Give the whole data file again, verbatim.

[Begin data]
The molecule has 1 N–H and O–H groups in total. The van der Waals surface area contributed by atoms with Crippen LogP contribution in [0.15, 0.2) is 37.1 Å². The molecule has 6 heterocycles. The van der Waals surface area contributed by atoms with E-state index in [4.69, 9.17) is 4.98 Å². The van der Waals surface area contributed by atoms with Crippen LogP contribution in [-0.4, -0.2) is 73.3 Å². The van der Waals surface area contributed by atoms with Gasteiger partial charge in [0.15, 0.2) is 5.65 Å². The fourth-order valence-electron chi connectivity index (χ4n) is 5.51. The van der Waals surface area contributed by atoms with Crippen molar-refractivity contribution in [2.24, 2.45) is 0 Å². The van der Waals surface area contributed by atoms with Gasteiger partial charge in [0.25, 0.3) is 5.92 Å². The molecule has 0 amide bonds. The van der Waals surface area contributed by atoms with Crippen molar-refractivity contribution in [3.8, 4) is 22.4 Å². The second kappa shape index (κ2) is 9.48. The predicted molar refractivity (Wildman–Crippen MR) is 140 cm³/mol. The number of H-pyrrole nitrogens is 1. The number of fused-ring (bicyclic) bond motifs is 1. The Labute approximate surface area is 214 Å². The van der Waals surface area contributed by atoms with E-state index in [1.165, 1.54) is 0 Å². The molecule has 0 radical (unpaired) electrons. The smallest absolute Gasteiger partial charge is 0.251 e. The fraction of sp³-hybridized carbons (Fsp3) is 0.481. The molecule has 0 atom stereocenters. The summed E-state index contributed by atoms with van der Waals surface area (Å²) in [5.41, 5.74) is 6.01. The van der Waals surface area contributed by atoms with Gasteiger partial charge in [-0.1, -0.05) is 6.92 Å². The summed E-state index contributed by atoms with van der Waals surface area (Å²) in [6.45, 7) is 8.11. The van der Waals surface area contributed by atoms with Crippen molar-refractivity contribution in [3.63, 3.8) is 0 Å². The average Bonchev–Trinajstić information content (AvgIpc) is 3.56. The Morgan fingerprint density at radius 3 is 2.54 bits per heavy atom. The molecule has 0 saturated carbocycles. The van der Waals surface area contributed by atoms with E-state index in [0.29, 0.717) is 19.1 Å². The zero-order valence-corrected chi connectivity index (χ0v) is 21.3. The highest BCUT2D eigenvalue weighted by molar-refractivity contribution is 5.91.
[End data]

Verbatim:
The molecule has 1 N–H and O–H groups in total. The van der Waals surface area contributed by atoms with Crippen LogP contribution in [0.15, 0.2) is 37.1 Å². The molecule has 6 heterocycles. The van der Waals surface area contributed by atoms with E-state index in [4.69, 9.17) is 4.98 Å². The van der Waals surface area contributed by atoms with Crippen LogP contribution in [-0.4, -0.2) is 73.3 Å². The van der Waals surface area contributed by atoms with Gasteiger partial charge in [0.15, 0.2) is 5.65 Å². The fourth-order valence-electron chi connectivity index (χ4n) is 5.51. The van der Waals surface area contributed by atoms with Crippen molar-refractivity contribution in [2.24, 2.45) is 0 Å². The van der Waals surface area contributed by atoms with Gasteiger partial charge in [0.25, 0.3) is 5.92 Å². The molecule has 0 amide bonds. The van der Waals surface area contributed by atoms with Crippen molar-refractivity contribution in [3.8, 4) is 22.4 Å². The second kappa shape index (κ2) is 9.48. The predicted molar refractivity (Wildman–Crippen MR) is 140 cm³/mol. The number of H-pyrrole nitrogens is 1. The number of fused-ring (bicyclic) bond motifs is 1. The Labute approximate surface area is 214 Å². The van der Waals surface area contributed by atoms with E-state index in [1.165, 1.54) is 0 Å². The molecule has 0 radical (unpaired) electrons. The smallest absolute Gasteiger partial charge is 0.251 e. The fraction of sp³-hybridized carbons (Fsp3) is 0.481. The molecule has 0 atom stereocenters. The summed E-state index contributed by atoms with van der Waals surface area (Å²) in [5.41, 5.74) is 6.01. The van der Waals surface area contributed by atoms with Gasteiger partial charge in [-0.1, -0.05) is 6.92 Å². The summed E-state index contributed by atoms with van der Waals surface area (Å²) in [6.45, 7) is 8.11. The van der Waals surface area contributed by atoms with Crippen molar-refractivity contribution in [3.63, 3.8) is 0 Å². The average Bonchev–Trinajstić information content (AvgIpc) is 3.56. The Morgan fingerprint density at radius 3 is 2.54 bits per heavy atom. The molecule has 0 saturated carbocycles. The van der Waals surface area contributed by atoms with E-state index in [0.29, 0.717) is 19.1 Å². The zero-order valence-corrected chi connectivity index (χ0v) is 21.3. The highest BCUT2D eigenvalue weighted by molar-refractivity contribution is 5.91.